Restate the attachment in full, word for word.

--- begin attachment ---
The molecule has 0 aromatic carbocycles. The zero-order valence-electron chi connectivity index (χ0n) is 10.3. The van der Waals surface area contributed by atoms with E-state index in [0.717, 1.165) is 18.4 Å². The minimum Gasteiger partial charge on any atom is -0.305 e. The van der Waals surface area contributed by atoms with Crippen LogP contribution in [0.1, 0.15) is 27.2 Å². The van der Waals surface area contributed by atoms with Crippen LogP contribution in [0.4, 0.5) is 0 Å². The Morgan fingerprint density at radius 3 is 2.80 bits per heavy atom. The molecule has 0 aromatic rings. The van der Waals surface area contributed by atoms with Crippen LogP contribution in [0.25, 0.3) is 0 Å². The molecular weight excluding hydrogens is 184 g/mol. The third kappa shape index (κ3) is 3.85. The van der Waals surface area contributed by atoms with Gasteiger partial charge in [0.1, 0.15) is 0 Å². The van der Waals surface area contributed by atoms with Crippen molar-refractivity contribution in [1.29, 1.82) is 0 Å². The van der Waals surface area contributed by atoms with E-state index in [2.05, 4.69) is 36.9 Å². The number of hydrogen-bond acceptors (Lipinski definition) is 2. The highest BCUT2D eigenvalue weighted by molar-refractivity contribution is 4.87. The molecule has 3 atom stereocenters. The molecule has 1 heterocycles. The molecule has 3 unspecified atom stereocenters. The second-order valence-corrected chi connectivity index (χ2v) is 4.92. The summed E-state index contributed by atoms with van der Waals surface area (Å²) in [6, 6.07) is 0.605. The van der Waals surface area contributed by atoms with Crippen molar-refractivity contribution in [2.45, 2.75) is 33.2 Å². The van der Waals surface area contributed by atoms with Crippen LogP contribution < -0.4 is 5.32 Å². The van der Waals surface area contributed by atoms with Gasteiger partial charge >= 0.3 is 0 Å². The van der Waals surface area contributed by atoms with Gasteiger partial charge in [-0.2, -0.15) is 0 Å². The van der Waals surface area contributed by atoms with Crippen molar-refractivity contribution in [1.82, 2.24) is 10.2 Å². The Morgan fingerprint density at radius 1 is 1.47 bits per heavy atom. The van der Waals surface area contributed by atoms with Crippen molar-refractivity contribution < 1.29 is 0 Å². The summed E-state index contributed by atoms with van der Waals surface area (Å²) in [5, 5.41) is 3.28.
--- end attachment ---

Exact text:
The molecule has 0 aromatic carbocycles. The zero-order valence-electron chi connectivity index (χ0n) is 10.3. The van der Waals surface area contributed by atoms with E-state index in [0.717, 1.165) is 18.4 Å². The minimum Gasteiger partial charge on any atom is -0.305 e. The van der Waals surface area contributed by atoms with Crippen LogP contribution in [0.1, 0.15) is 27.2 Å². The van der Waals surface area contributed by atoms with Crippen LogP contribution in [0.4, 0.5) is 0 Å². The Morgan fingerprint density at radius 3 is 2.80 bits per heavy atom. The molecule has 0 aromatic rings. The van der Waals surface area contributed by atoms with Crippen LogP contribution in [0.25, 0.3) is 0 Å². The molecular weight excluding hydrogens is 184 g/mol. The third kappa shape index (κ3) is 3.85. The van der Waals surface area contributed by atoms with Gasteiger partial charge in [0.1, 0.15) is 0 Å². The van der Waals surface area contributed by atoms with Crippen molar-refractivity contribution in [1.29, 1.82) is 0 Å². The van der Waals surface area contributed by atoms with E-state index in [2.05, 4.69) is 36.9 Å². The number of hydrogen-bond acceptors (Lipinski definition) is 2. The highest BCUT2D eigenvalue weighted by molar-refractivity contribution is 4.87. The molecule has 3 atom stereocenters. The molecule has 1 heterocycles. The molecule has 3 unspecified atom stereocenters. The second-order valence-corrected chi connectivity index (χ2v) is 4.92. The summed E-state index contributed by atoms with van der Waals surface area (Å²) in [6, 6.07) is 0.605. The van der Waals surface area contributed by atoms with Crippen molar-refractivity contribution in [2.45, 2.75) is 33.2 Å². The van der Waals surface area contributed by atoms with Crippen LogP contribution < -0.4 is 5.32 Å². The van der Waals surface area contributed by atoms with Gasteiger partial charge >= 0.3 is 0 Å². The van der Waals surface area contributed by atoms with Gasteiger partial charge in [-0.2, -0.15) is 0 Å². The van der Waals surface area contributed by atoms with Crippen molar-refractivity contribution in [1.82, 2.24) is 10.2 Å². The Morgan fingerprint density at radius 1 is 1.47 bits per heavy atom. The van der Waals surface area contributed by atoms with Crippen molar-refractivity contribution < 1.29 is 0 Å². The summed E-state index contributed by atoms with van der Waals surface area (Å²) in [5, 5.41) is 3.28.